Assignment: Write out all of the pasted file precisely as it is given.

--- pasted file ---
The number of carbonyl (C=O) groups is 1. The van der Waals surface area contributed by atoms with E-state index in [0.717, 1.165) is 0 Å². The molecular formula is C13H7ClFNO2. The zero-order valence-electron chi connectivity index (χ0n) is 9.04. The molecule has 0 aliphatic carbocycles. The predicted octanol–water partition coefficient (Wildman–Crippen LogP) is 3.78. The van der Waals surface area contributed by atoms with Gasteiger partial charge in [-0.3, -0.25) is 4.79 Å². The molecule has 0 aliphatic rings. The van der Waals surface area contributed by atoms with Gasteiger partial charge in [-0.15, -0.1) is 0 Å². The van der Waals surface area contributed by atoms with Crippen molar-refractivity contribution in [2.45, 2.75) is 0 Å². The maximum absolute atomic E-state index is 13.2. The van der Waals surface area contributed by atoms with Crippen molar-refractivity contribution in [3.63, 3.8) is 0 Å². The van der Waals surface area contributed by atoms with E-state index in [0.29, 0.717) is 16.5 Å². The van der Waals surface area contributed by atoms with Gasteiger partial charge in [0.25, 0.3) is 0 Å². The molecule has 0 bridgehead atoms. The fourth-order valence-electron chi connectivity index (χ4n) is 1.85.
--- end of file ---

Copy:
The number of carbonyl (C=O) groups is 1. The van der Waals surface area contributed by atoms with E-state index in [0.717, 1.165) is 0 Å². The molecular formula is C13H7ClFNO2. The zero-order valence-electron chi connectivity index (χ0n) is 9.04. The molecule has 0 aliphatic carbocycles. The predicted octanol–water partition coefficient (Wildman–Crippen LogP) is 3.78. The van der Waals surface area contributed by atoms with Gasteiger partial charge in [-0.3, -0.25) is 4.79 Å². The molecule has 0 aliphatic rings. The van der Waals surface area contributed by atoms with Gasteiger partial charge in [-0.15, -0.1) is 0 Å². The van der Waals surface area contributed by atoms with Crippen molar-refractivity contribution in [2.45, 2.75) is 0 Å². The maximum absolute atomic E-state index is 13.2. The van der Waals surface area contributed by atoms with Crippen molar-refractivity contribution in [3.63, 3.8) is 0 Å². The van der Waals surface area contributed by atoms with E-state index in [0.29, 0.717) is 16.5 Å². The van der Waals surface area contributed by atoms with Gasteiger partial charge in [0.25, 0.3) is 0 Å². The molecule has 0 bridgehead atoms. The fourth-order valence-electron chi connectivity index (χ4n) is 1.85.